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We need to come back to the long dash and A-pillar, too. It results in some severe blind spots, and they’re exacerbated by the monumental thickness of the pillars. The quarter windows aren’t especially large either, so it’s not easy to peek through those to work around the pillars. The rear pillars along the bed create rear blind spots, too. The tonneau cover also blocks the rear window when fully extended, though a rear-view mirror camera does appear on the screen to make up for that.

The steering wheel – or yoke, either probably works – is a vast improvement over the rushed-to-market example in the Plaid cars. It actually has bridging portions on the top and bottom, making it a bit easier to shift hand position, particularly with sharper turns. Ironically, the Cybertruck actually has the extra fast steering ratio that would make a yoke like the Plaid’s work, thanks to the steer-by-wire system, and makes those bridged ends less necessary. But it’s still nice to have. A full-size wheel would be nice, though, for hopping into the relatively high truck, since with the low wheel height, it’s not as useful. There isn’t a grab handle on the A-pillar either for the driver. The wheel’s spokes also have buttons for turn signals, high-beam headlights and windshield washer. With the fast steering ratio, this won’t be too bad, since your hands aren’t likely to move much from the 9 and 3 o’clock positions, though it does feel like another ill-advised move in the quest for maximum minimalism.

Tesla CybertruckTesla Cybertruck

Moving to the back, and the rear seats are seriously comfy. It is a bench, but the outboard seats are sculpted and feel almost like full captain’s chairs with support similar to the front seats. Flipping down the center seat provides armrests and cup holders for the outboard passengers. Another bright and responsive screen handles climate and infotainment functions for the rear seats, too. Leg- and hip room are again excellent, though headroom could be close if you’re 6-foot or more. The glass roof seems to be a necessity for adequate head room in the back. There’s also some space under the seats for storage, and the seat base flips up.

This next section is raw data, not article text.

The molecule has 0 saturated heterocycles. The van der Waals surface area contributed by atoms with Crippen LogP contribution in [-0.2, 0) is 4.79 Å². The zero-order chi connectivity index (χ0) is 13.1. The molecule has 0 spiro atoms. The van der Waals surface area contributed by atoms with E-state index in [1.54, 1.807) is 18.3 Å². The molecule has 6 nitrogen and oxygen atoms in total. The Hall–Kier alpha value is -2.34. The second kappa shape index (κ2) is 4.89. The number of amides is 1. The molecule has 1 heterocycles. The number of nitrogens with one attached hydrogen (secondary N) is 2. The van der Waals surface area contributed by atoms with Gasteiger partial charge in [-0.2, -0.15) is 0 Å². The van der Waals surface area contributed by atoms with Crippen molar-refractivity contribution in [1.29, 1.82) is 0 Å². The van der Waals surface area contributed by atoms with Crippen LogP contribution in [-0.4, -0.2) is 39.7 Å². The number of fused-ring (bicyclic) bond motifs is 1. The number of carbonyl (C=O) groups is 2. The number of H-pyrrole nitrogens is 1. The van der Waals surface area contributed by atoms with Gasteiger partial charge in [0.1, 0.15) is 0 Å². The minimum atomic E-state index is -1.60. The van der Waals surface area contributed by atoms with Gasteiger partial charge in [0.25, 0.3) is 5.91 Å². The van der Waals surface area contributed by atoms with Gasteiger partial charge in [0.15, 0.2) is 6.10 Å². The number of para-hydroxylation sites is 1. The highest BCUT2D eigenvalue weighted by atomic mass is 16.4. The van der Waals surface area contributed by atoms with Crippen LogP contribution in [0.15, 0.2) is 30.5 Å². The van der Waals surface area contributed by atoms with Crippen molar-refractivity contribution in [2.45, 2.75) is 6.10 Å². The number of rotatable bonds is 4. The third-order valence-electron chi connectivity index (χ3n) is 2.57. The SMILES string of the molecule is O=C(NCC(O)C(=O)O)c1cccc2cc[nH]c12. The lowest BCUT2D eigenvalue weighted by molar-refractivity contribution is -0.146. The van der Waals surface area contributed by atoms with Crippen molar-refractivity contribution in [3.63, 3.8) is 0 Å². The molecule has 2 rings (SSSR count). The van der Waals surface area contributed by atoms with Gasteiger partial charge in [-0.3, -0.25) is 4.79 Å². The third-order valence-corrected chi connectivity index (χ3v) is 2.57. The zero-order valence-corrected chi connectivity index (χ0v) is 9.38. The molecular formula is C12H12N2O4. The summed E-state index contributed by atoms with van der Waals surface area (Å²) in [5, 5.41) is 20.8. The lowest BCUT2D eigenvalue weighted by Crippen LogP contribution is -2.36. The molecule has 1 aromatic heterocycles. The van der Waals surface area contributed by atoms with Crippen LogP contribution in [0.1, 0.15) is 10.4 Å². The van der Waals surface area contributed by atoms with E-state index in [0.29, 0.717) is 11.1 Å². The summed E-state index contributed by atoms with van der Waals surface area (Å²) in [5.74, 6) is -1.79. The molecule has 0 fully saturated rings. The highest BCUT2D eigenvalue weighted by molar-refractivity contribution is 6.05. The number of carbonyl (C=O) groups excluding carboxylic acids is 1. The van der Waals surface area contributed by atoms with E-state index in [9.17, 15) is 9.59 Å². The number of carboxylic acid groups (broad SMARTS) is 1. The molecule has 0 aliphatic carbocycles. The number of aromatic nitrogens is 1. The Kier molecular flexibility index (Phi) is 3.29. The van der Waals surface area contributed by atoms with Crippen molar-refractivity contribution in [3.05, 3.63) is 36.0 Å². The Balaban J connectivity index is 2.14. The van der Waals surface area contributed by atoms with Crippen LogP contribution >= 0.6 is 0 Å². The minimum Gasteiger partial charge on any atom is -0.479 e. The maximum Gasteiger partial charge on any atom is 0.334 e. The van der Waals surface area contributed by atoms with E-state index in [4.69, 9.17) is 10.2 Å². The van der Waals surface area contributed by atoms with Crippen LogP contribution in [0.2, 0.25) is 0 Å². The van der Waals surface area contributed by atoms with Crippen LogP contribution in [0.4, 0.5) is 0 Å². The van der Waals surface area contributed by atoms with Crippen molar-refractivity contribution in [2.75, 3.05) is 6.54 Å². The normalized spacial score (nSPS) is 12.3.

And before we wrap up with the cabin, we need to touch on the, well, touchscreens. While it is annoying that basically every function has to be performed on it, and the instruments are displayed only on the screen (there’s no HUD available), they are darn good screens. They’re among the most responsive I’ve used, and they’re extremely bright and sharp. But again, they darn well better be that good if that’s your primary way of interacting with the car, outside of the wheel and pedals. The shortcuts at the base for frequent functions are useful, too. It’s just silly to have so much stuffed into the screen. Even the glovebox has to be opened via the screen, something derided (and rightfully so) in other cars such as the Cadillac Lyriq.

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And we finally come to storage. The Cybertruck obviously has a truck bed, and it measures 6 feet long at its longest, though it shortens toward the top where the power tonneau retracts. The bed is also tapered from the top to the bottom, with the narrow part at the bottom. There’s no wheel well humps to deal with, but those aren’t necessarily bad, as they can act as sort of platforms that plywood can rest on top of, either for transport or creating a sort of shelf. But with the power tonneau, it can be a giant trunk. Plus, there actually is a trunk, a la Honda Ridgeline and Hyundai Santa Cruz. It’s a good, usable size like the Ridgeline, too. Sadly, Tesla doesn’t split up its cargo space numbers for the in-bed trunk or the frunk on its website. The frunk looks like it might accommodate a single bag of golf clubs, but it could be close. As an extra bit of utility, there’s a variety of off-board power outlets in the back, including a 240-volt outlet.

That’s about as much as we can tell you about the Cybertruck at this point. It’s a massively striking machine with questionable exterior finish, but reasonable interior and some solid utility, barring a few odd choices. Anything more about the Cybertruck will require us to actually drive it. And if you’d like to help us out, be sure to get in touch. We’d be very interested in borrowing or renting one to actually do a road test of it (we promise not to break it).